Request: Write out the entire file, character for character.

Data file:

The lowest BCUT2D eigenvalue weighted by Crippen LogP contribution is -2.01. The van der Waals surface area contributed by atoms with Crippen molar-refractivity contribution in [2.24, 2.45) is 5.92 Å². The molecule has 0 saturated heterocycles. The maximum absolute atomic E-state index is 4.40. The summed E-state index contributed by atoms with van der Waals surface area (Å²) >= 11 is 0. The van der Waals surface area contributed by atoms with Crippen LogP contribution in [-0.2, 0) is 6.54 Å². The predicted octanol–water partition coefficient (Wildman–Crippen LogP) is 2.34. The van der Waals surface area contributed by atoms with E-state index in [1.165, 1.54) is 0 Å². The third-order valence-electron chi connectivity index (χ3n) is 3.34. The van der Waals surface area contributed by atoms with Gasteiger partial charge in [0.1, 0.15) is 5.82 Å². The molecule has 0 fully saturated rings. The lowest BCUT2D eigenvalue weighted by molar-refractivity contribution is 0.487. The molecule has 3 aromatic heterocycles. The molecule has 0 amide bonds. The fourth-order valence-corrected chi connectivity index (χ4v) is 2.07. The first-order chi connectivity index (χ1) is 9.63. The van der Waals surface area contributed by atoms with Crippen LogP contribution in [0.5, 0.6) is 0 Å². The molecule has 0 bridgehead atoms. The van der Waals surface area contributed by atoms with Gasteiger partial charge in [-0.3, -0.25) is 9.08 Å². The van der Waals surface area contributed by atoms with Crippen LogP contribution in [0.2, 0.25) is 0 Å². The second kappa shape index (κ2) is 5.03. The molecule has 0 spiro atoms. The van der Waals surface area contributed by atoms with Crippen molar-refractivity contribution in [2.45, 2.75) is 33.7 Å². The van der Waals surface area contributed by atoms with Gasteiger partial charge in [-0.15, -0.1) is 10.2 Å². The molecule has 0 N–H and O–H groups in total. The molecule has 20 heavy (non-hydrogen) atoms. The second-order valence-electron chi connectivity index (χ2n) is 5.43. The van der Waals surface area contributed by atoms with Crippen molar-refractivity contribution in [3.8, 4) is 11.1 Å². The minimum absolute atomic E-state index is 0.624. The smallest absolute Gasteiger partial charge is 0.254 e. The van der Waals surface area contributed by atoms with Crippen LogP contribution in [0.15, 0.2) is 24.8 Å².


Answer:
The lowest BCUT2D eigenvalue weighted by Crippen LogP contribution is -2.01. The van der Waals surface area contributed by atoms with Crippen molar-refractivity contribution in [2.24, 2.45) is 5.92 Å². The molecule has 0 saturated heterocycles. The maximum absolute atomic E-state index is 4.40. The summed E-state index contributed by atoms with van der Waals surface area (Å²) >= 11 is 0. The van der Waals surface area contributed by atoms with Crippen LogP contribution in [-0.2, 0) is 6.54 Å². The predicted octanol–water partition coefficient (Wildman–Crippen LogP) is 2.34. The van der Waals surface area contributed by atoms with E-state index in [1.165, 1.54) is 0 Å². The third-order valence-electron chi connectivity index (χ3n) is 3.34. The van der Waals surface area contributed by atoms with Gasteiger partial charge in [0.1, 0.15) is 5.82 Å². The molecule has 0 fully saturated rings. The lowest BCUT2D eigenvalue weighted by molar-refractivity contribution is 0.487. The molecule has 3 aromatic heterocycles. The molecule has 0 amide bonds. The fourth-order valence-corrected chi connectivity index (χ4v) is 2.07. The first-order chi connectivity index (χ1) is 9.63. The van der Waals surface area contributed by atoms with Crippen LogP contribution in [0.5, 0.6) is 0 Å². The molecule has 0 bridgehead atoms. The van der Waals surface area contributed by atoms with Gasteiger partial charge in [-0.3, -0.25) is 9.08 Å². The van der Waals surface area contributed by atoms with Crippen LogP contribution in [0.2, 0.25) is 0 Å². The second kappa shape index (κ2) is 5.03. The molecule has 0 spiro atoms. The van der Waals surface area contributed by atoms with Crippen molar-refractivity contribution in [2.45, 2.75) is 33.7 Å². The van der Waals surface area contributed by atoms with Gasteiger partial charge in [-0.15, -0.1) is 10.2 Å². The molecule has 0 N–H and O–H groups in total. The molecule has 20 heavy (non-hydrogen) atoms. The second-order valence-electron chi connectivity index (χ2n) is 5.43. The van der Waals surface area contributed by atoms with Crippen molar-refractivity contribution in [3.8, 4) is 11.1 Å². The minimum absolute atomic E-state index is 0.624. The smallest absolute Gasteiger partial charge is 0.254 e. The van der Waals surface area contributed by atoms with Crippen LogP contribution in [0.15, 0.2) is 24.8 Å².